Colin wanted to have his logo engraved on shapes of wood that he could mount strategically on a range of items. And he wanted something that would look beautiful! He knew that solid wood would give the right look, and decided on oak which always engraves well. To make it easy to use them, he required regularly shaped pieces that would be easy to insert into holes for a flush fit. A 50mm diameter disc 6mm thick was settled on as a good size that would keep each piece robust and the logo readable.

Detailed logo

The greatest challenge that this project presented to LaserFlair was getting the engraving right.

Colin’s logo is very detailed and in colour. Laser engraving works best with black and white (no greyscale) where the laser either engraves or doesn’t engrave. So to keep the detail while losing the colour, Colin wanted the C and S of his initials fill in engraved. The rest of his name engraved in outline so it appeared white inside. The tree trunk and canopy required similar treatment.

To achieve this, the logo had to be converted into a vector format made up of lines rather than pixels. This meant that individual elements could be picked out to be engraved in different ways. This stage was far more time consuming than the production phase, but it only needed to be done once.

Once Colin was happy with the prototypes, we made the first batch of discs. He sent me this picture of one that he had cleverly concealed in the side of a drawer.

WordPress website

My DIY WordPress website Pt 1

Posted Posted in How to

When I started LaserFlair, I build my website using Yola’s platform. It was very user friendly for beginners like me with no coding experience.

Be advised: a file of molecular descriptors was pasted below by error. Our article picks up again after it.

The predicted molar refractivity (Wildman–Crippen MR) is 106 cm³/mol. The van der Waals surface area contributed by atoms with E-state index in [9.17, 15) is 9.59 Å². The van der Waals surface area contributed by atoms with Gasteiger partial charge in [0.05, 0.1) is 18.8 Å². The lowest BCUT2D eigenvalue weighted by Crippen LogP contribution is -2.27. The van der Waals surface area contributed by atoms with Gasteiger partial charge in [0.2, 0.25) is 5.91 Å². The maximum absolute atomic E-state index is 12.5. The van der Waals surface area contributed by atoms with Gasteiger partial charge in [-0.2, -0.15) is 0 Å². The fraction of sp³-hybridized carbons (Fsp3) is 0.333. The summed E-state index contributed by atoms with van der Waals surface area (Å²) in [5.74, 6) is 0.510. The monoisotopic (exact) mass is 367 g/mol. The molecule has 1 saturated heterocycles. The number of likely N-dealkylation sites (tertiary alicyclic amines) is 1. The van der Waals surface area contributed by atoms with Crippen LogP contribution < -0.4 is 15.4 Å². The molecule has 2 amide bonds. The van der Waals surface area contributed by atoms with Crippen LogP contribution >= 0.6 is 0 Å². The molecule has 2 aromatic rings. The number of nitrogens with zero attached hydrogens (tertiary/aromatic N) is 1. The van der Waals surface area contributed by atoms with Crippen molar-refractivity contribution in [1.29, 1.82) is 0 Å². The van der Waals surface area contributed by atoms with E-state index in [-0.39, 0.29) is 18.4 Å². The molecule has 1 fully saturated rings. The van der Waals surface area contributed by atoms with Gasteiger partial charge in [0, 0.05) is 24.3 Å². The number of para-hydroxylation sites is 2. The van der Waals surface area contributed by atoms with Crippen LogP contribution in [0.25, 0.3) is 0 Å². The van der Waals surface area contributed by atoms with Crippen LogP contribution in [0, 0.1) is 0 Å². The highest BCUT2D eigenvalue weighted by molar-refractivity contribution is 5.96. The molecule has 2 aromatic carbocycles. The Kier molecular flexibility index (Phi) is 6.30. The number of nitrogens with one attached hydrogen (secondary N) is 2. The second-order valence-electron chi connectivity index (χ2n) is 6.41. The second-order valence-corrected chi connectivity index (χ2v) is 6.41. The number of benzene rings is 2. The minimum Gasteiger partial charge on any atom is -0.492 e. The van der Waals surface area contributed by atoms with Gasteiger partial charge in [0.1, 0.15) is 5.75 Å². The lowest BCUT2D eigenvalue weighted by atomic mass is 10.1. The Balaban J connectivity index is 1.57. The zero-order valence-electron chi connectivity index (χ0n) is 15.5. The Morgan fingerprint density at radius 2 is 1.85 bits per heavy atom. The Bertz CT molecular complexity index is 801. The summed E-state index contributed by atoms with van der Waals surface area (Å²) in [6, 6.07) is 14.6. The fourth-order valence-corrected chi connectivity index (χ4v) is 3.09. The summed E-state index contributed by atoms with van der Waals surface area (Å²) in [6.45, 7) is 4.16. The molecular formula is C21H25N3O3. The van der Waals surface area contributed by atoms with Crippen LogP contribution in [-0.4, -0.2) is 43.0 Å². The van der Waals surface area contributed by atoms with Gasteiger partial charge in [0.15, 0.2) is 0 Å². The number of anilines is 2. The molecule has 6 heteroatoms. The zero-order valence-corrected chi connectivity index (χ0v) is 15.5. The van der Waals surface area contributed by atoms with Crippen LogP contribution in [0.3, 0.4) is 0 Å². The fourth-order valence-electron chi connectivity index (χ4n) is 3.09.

After a few years, it became clear that the platform was quite limiting in power and flexibility. I’d started a blog, but couldn’t host it on my Yola website. Having decided that my website needed refreshing and that LaserFlair needed a new logo, it seemed like the right time to move to WordPress. But this would mean getting to grips with a new platform, hosting and plenty more that I hadn’t had to worry about before. The creative possibilities looked fun, but the techy side was far from my comfort zone.

This series of blogs describes the ups and downs along the way to creating my new DIY WordPress website.

Step 1: WordPress.com or WordPress.org?

The sheer choice available in WordPress’ website templates was bewildering. There were too many lovely ones to choose from! Some were free, others had a charge.

My techy husband gently suggested that WordPress.com might be the best way forward for a non programmer like me. Website security and hosting would be taken care of and I wouldn’t have to download any software. Everything would be included in a nice, convenient package that might constrict slightly, but would be easy for me to set up and manage.